Written by Julia – a former graduate wife.
My husband, Dave, and I have been married for five years, and in that time we have lived in four different countries. The growth of our marriage, my career and our family has taken place in a different zip code, post code or Postleitzahl every year until this one, when we are finally experiencing a second year in one city. And all this for a girl from the American South, where roots are important.
In our first move abroad, while skirting the North Sea in a taxi cab from the Edinburgh Airport to The Flat I Had Not Seen, Dave praised the rolling green hills spotted with sheep and lined with stone walls, enraptured with some sort of pastoral bliss. I, on the other hand, cried. Putting thousands of miles and an ocean between us and our friends and family somehow did not have the same inspiring effect on me.
At least not at first. In between that day and this one, I have lived in places of unspeakable beauty. I have shared a running route with Eric Liddel, regularly visited splendid castles and wandered around the Black Forest. Just yesterday, I happened upon a 12th century church with a well which served as inspiration for Lewis Carroll’s Alice in Wonderland – just before dinner, a fifteen minute walk from my flat. Those back home who think of living abroad as an enviable adventure are not far off.
But that’s not the whole story. While there certainly is some romance to country hopping, such transience brings with it layers of challenge, from the mundane to the profound. What on earth is the German equivalent of condensed milk? Why does it take four hours to wash a load of laundry here? Where will I work? Will my niece and nephews remember me after not seeing me for long stretches at a time? How will anyone really know me if I don’t stay long enough in one place to form genuine relationships? The questions trip over themselves at first, and transform over time from the urgent practical questions that require immediate answers, to the deeper questions about vocation and identity. Uniting them is a sense of unsettledness, of disquiet in the face of change.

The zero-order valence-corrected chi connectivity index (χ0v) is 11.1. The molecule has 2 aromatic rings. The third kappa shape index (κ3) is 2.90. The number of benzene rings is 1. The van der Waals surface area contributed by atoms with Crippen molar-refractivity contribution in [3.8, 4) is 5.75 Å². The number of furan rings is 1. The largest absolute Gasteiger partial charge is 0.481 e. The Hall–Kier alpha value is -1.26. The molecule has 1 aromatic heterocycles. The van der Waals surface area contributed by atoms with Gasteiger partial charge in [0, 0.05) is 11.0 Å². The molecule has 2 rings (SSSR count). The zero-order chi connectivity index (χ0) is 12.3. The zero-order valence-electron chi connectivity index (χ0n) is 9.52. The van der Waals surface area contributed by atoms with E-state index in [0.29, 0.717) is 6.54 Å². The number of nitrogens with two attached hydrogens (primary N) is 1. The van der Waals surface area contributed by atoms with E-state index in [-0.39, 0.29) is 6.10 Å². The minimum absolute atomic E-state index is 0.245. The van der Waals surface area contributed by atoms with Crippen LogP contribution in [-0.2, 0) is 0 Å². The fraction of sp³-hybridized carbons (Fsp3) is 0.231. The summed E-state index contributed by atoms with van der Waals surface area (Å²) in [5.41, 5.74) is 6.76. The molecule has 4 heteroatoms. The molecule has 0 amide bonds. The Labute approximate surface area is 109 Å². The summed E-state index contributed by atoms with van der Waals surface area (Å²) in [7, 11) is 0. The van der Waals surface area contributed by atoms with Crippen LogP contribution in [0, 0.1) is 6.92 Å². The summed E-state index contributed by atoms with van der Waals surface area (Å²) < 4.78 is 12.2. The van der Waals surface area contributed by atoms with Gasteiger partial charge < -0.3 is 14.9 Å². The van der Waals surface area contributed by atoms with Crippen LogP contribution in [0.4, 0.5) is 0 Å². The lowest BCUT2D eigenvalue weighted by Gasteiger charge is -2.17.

Facing an uncertain future – practically a definition of time spent with a spouse who is studying – invites one to engage the unknown in the mode of trust. Each move, whether physically moving to another place or simply reaching a new season, represents another chance to show bravery. Most of the time, I feel more like an ostrich hiding its head in the sand than an eagle taking the opportunity to spread its wings and soar (can you tell I’ve been reading animal books to my nine month old?), but because of my faith, I am learning that God condescends to meet our cowardice with courage. In spite of my grumbling recalcitrance, God in his rich love chooses to give us more than we need to press on. In the end, the most lasting help against fear is not a stable income, a comfortable living situation, a routine, but the accompaniment of God himself. But the fact that courage is commanded in Scripture, rather than portrayed as the constant possession of the believer, suggests that this courage is always something to be sought and re-sought:
Have I not commanded you?
Be strong and courageous.
Do not be frightened, and do not be dismayed,
for the Lord your God is with you wherever you go.
Most days I find myself living somewhere between the promise and the command, called out of fear and into trust, but struggling to meet the future without nail-biting apprehension.
Anyone else facing these difficult lessons in courage?